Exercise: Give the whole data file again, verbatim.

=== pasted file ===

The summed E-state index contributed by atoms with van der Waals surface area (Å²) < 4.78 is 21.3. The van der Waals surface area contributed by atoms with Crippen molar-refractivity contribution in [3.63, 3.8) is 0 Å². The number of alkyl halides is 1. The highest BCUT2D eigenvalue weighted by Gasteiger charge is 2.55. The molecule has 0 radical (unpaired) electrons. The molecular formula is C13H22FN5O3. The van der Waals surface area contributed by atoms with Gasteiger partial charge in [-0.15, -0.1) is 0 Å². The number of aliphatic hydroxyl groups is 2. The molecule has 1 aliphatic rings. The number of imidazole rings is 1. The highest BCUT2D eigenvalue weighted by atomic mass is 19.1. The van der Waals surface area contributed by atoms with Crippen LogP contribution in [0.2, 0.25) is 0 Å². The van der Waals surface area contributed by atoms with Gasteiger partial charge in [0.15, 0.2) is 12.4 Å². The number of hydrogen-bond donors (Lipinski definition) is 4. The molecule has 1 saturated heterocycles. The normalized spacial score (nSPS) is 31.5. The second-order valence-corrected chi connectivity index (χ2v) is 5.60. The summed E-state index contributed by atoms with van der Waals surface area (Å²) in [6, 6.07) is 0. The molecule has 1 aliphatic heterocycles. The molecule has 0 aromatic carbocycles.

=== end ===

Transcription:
The summed E-state index contributed by atoms with van der Waals surface area (Å²) < 4.78 is 21.3. The van der Waals surface area contributed by atoms with Crippen molar-refractivity contribution in [3.63, 3.8) is 0 Å². The number of alkyl halides is 1. The highest BCUT2D eigenvalue weighted by Gasteiger charge is 2.55. The molecule has 0 radical (unpaired) electrons. The molecular formula is C13H22FN5O3. The van der Waals surface area contributed by atoms with Gasteiger partial charge in [-0.15, -0.1) is 0 Å². The number of aliphatic hydroxyl groups is 2. The molecule has 1 aliphatic rings. The number of imidazole rings is 1. The highest BCUT2D eigenvalue weighted by atomic mass is 19.1. The van der Waals surface area contributed by atoms with Crippen LogP contribution in [0.2, 0.25) is 0 Å². The van der Waals surface area contributed by atoms with Gasteiger partial charge in [0.15, 0.2) is 12.4 Å². The number of hydrogen-bond donors (Lipinski definition) is 4. The molecule has 1 saturated heterocycles. The normalized spacial score (nSPS) is 31.5. The second-order valence-corrected chi connectivity index (χ2v) is 5.60. The summed E-state index contributed by atoms with van der Waals surface area (Å²) in [6, 6.07) is 0. The molecule has 1 aliphatic heterocycles. The molecule has 0 aromatic carbocycles.